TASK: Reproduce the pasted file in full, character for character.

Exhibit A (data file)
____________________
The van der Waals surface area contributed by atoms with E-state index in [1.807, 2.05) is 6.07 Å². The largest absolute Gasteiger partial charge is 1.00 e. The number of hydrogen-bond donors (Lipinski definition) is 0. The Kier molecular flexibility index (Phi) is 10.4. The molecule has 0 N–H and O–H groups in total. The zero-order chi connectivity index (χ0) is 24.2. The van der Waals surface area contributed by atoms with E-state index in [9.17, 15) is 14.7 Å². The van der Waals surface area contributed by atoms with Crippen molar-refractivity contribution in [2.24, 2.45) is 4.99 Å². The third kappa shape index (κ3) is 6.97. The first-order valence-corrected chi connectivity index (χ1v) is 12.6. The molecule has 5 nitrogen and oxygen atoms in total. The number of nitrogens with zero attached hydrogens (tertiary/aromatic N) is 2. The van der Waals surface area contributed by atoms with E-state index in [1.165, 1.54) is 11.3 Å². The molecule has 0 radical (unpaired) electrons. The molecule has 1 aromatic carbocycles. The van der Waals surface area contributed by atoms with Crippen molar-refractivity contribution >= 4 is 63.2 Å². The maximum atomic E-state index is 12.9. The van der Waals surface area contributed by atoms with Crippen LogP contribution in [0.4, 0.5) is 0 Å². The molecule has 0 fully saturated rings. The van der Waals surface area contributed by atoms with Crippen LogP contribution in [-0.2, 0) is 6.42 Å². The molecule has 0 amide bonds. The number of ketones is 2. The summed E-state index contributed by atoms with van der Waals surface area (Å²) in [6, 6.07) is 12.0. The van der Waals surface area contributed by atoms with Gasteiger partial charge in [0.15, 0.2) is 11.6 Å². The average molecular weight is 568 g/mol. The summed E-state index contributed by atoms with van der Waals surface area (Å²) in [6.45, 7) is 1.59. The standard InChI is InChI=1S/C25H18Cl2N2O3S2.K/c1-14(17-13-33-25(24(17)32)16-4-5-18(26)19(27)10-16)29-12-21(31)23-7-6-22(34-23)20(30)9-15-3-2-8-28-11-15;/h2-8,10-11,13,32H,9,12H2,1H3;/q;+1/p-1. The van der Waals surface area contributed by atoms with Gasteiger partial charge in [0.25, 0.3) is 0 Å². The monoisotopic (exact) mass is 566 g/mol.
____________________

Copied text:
The van der Waals surface area contributed by atoms with E-state index in [1.807, 2.05) is 6.07 Å². The largest absolute Gasteiger partial charge is 1.00 e. The number of hydrogen-bond donors (Lipinski definition) is 0. The Kier molecular flexibility index (Phi) is 10.4. The molecule has 0 N–H and O–H groups in total. The zero-order chi connectivity index (χ0) is 24.2. The van der Waals surface area contributed by atoms with E-state index in [9.17, 15) is 14.7 Å². The van der Waals surface area contributed by atoms with Crippen molar-refractivity contribution in [2.24, 2.45) is 4.99 Å². The third kappa shape index (κ3) is 6.97. The first-order valence-corrected chi connectivity index (χ1v) is 12.6. The molecule has 5 nitrogen and oxygen atoms in total. The number of nitrogens with zero attached hydrogens (tertiary/aromatic N) is 2. The van der Waals surface area contributed by atoms with E-state index in [1.165, 1.54) is 11.3 Å². The molecule has 0 radical (unpaired) electrons. The molecule has 1 aromatic carbocycles. The van der Waals surface area contributed by atoms with Crippen molar-refractivity contribution >= 4 is 63.2 Å². The maximum atomic E-state index is 12.9. The van der Waals surface area contributed by atoms with Crippen LogP contribution in [0.4, 0.5) is 0 Å². The molecule has 0 fully saturated rings. The van der Waals surface area contributed by atoms with Crippen LogP contribution in [-0.2, 0) is 6.42 Å². The molecule has 0 amide bonds. The number of ketones is 2. The summed E-state index contributed by atoms with van der Waals surface area (Å²) in [6, 6.07) is 12.0. The van der Waals surface area contributed by atoms with Gasteiger partial charge in [0.15, 0.2) is 11.6 Å². The average molecular weight is 568 g/mol. The summed E-state index contributed by atoms with van der Waals surface area (Å²) in [6.45, 7) is 1.59. The standard InChI is InChI=1S/C25H18Cl2N2O3S2.K/c1-14(17-13-33-25(24(17)32)16-4-5-18(26)19(27)10-16)29-12-21(31)23-7-6-22(34-23)20(30)9-15-3-2-8-28-11-15;/h2-8,10-11,13,32H,9,12H2,1H3;/q;+1/p-1. The van der Waals surface area contributed by atoms with Gasteiger partial charge in [0.25, 0.3) is 0 Å². The monoisotopic (exact) mass is 566 g/mol.